Scale Model / Aerial View : The Fruitful Gap between 2D and 3D
The Disconnect in Dimensions
Anyone who has followed along with my posts for the last few months has probably discovered that I have an obsession with navigating the gap between two dimensions and three dimensions. Whether it's finding a landscape hidden within the Mona Lisa, writing with a three-dimensional alphahet, or attempting to peek around the facade of the Google homepage, I've continuously found that there is endless potential for discovery in transforming two-dimensional imagery into three-dimensional forms.
As an architecture student, I was always fascinated by the disconnect between architectural drawings and the three-dimensional models that come from them. A plan drawing of a home (a view of the space from above) can provide a lot of information to a homeowner, but it's very hard to gain an understanding of three-dimensional configuration of the space without a model of some kind. By looking at a plan drawing or an aerial view of a building, you have no real feeling for how tall it is. The easiest example of this disconnect can be found in an aerial view of the Empire State Building in New York City:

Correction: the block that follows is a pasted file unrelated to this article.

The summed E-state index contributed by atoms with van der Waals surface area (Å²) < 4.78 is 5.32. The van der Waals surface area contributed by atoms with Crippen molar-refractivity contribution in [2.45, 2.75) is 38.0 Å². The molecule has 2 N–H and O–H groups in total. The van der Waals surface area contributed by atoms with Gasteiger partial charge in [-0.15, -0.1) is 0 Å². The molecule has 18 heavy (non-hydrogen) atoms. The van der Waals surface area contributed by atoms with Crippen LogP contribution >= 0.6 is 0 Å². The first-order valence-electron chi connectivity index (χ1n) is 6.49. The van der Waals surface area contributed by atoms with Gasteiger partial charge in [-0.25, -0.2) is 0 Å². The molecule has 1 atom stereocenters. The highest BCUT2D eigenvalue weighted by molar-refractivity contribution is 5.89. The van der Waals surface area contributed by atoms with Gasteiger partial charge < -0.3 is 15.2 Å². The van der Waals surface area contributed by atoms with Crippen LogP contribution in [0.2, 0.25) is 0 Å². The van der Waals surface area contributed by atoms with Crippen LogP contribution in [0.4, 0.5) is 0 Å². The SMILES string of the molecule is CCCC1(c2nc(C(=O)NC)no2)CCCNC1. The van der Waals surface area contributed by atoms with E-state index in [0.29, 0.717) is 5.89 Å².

From an above view, New York City appears like any other city. Square blocks of concrete and steel. You have no real sense of the sheer size of each of these skyscrapers. The long shadows are the only hint of the grandiosity of the buildings.
Scale Model / Aerial View
In 2010, I set out to make a sculpture that would display the above concept in simpler terms. Through my studies as an architect, I spent a lot of time messing around with simple geometries like cubes. One day I came across the strange and unexpected fact that a cube, when viewed along its diagonal axis, creates the shape of a hexagon. I translated this fact into a sculpture with two distinct halves, using ash, mahogany and walnut wood to create a distinction of color. On one half there is a three-dimensional cube propped up on one corner. On the other half there is a two-dimensional representation of that cube when viewed from above:
When looking at the sculpture from above the visual connection between the two halves is very clear, but if you came upon this sculpture on a pedestal in a gallery, you would see it from the angle in the photo below. From this angle the connection is less clear, so the viewer is given the chance to figure it out for him/herself. This sculpture was presented as part of a solo exhibition titled Double Take, because each work created that moment of initial confusion followed by a sudden realization and understanding.
Let me know what you think of this sculpture in the comments below.
All feedback is welcome!